Regardless of your chosen itinerary, 24 hours spent with the scenery, people, and food of Orange Beach, Alabama, will leave a lasting impression -
- along with the aching desire to return as soon as possible.
During the Day
If you're looking for the typical Alabama beach experience, you'll want to start by packing a cooler and putting your feet in the sand. To accomplish this, your first stop will be Sam's Bait & Tackle. From electrical wire to swimsuits, Ray Bans to underwater cameras, expensive wine to Spam, if they don't have it, you don't need it. For a quick breakfast, go straight to the deli in the back and get a fresh sausage, egg, and cheese biscuit.
Buy a Frisbee too and your starter kit is complete. Take your cooler of beer (cans only; no glass is allowed) straight to the public beach access. All the Gulf-front beaches here are public, some areas are just easier to access than others.
If you're short on time, head to Cotton Bayou Beach Access. A 20-minute to drive a little farther down Perdido Beach Boulevard, however, will get you a much more secluded spit of sand and dunes. Here you’ll likely be all alone, surrounded by white powder beach, untouched dunes, and turquoise water.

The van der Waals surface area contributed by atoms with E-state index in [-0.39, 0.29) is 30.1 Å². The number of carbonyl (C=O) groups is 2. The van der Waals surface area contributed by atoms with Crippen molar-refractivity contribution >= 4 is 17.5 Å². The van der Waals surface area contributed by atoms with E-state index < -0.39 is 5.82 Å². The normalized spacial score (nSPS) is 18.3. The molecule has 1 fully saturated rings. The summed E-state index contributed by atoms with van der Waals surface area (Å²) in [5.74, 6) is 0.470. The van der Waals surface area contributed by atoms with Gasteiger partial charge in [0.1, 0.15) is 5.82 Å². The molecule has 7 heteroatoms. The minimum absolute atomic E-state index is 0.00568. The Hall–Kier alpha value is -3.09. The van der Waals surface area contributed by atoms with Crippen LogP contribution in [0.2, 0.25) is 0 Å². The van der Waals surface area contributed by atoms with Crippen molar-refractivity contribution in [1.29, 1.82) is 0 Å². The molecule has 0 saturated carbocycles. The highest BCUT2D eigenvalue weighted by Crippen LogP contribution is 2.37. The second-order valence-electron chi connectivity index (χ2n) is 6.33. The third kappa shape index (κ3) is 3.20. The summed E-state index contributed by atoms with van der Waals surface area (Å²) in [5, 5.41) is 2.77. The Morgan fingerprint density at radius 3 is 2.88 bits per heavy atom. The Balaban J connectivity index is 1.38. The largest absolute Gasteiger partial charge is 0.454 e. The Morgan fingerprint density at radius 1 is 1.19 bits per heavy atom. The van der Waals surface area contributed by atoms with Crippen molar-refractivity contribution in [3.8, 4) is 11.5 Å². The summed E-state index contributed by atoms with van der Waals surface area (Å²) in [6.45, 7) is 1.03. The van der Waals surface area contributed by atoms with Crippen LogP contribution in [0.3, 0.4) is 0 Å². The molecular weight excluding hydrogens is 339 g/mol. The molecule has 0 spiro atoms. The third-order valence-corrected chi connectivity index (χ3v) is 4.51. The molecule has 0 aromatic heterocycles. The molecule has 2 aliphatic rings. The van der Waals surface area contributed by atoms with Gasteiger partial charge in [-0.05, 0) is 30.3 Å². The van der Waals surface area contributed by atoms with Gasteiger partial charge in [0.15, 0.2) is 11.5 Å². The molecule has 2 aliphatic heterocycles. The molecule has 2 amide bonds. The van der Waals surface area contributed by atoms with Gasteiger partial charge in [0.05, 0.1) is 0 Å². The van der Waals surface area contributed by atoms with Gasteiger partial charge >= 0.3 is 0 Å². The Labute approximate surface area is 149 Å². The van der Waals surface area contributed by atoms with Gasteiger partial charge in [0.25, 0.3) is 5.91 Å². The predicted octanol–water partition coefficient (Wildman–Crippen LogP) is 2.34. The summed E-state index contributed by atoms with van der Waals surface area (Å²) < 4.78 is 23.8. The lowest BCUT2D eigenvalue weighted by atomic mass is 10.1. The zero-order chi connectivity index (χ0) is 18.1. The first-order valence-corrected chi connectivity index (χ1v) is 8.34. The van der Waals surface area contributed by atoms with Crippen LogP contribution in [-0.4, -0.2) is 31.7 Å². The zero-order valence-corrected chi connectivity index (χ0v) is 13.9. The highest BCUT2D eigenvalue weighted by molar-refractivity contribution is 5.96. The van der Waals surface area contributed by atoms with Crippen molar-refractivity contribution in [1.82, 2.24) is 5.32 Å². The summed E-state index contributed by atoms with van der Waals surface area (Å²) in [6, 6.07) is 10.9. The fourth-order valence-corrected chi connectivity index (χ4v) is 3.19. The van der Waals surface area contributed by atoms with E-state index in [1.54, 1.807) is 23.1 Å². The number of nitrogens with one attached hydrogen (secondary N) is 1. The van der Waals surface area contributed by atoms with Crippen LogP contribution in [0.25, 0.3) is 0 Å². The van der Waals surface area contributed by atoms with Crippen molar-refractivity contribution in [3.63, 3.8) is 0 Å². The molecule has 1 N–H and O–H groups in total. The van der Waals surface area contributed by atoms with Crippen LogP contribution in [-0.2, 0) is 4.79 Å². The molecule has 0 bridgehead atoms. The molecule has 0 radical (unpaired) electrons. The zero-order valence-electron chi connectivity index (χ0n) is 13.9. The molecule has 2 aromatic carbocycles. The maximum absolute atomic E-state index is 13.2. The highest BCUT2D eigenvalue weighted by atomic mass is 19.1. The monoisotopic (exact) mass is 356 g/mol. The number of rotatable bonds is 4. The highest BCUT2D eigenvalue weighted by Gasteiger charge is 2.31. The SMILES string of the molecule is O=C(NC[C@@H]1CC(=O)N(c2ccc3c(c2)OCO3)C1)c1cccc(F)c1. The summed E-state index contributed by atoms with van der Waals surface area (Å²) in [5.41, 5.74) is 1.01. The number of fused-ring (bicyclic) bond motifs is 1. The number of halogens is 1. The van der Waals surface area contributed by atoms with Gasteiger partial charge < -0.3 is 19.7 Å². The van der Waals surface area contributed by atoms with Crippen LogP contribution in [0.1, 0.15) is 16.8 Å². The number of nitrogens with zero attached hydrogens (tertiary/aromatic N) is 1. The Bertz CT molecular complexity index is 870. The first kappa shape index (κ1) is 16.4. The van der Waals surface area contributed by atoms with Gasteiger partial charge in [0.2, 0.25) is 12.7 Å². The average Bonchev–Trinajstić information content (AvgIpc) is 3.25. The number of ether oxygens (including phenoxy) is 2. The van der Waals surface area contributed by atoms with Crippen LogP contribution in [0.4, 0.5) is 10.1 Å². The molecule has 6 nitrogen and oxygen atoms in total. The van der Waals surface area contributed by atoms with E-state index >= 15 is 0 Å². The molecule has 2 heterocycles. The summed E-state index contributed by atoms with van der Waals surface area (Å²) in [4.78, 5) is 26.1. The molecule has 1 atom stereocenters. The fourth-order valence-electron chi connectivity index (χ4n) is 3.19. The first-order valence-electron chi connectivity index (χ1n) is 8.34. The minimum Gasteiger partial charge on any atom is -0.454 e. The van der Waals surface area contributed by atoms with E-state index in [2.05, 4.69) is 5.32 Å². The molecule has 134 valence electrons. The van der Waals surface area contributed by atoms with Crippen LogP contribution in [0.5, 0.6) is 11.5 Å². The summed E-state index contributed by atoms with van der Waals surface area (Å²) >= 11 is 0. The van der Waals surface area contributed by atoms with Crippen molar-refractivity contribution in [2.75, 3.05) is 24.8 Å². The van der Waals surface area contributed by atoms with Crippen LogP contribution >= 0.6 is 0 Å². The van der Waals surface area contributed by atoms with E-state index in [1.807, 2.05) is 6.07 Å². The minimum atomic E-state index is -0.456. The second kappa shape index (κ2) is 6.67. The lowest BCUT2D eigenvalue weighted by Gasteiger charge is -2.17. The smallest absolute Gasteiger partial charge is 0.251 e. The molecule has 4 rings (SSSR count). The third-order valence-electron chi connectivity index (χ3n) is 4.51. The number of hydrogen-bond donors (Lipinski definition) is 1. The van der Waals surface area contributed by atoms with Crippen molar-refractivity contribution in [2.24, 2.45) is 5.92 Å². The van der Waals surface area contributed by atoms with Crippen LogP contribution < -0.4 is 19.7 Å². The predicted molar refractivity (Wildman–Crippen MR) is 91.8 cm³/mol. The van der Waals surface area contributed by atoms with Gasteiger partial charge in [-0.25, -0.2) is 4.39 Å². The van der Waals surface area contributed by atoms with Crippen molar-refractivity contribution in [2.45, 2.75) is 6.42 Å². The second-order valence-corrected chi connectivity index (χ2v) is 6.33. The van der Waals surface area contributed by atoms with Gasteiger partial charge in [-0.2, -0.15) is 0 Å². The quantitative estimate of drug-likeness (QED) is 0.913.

If you have some cash to spend, head over to San Roc Cay and rent a boat, kayak, or paddleboard, and cruise up to Robinson & Bird Islands. Only accessible by boat, these islands can get busy on the weekends, so get there early and stake out a spot next to the boat playing the best songs.
If you're traveling with your significant other, make reservations at Voyagers, the area's highest rated restaurant, located at Perdido Beach Resort. Paired with an after-dinner starlit stroll down the beach back to your hotel, the mood should be nicely set.
If you’re visiting solo, head to the bar at The Gulf restaurant under the Perdido Key Bridge. Order a fresh grouper sandwich with handcut fries off their chalkboard menu and enjoy the view of fishing boats entering Perdido Pass from their daily offshore trip.
Hop on one of the inter-island shuttles to the legendary Florabama Bar & Grill. The Flora-Bama has been around for as long as anyone can remember, only not in its current form. Before Hurricane Ivan wiped out much of this area back in 2004, the Flora-Bama was built with little more than PVC pipe and plastic tarps. After the storm, it was built to modern construction standards, but still maintains the local dive bar feel.
Don't like the music? Try the next room over. There are as many as 4 different stages and acts playing at one time, not to mention the pool tables and skee ball areas. Definitely try a “bushwacker,” a local treat taking the form of an alcoholic milkshake. And in the bar, there’s a mini zipline. Wow. The next morning, leave refreshed and tanned from your beach day in Orange Beach, Alabama.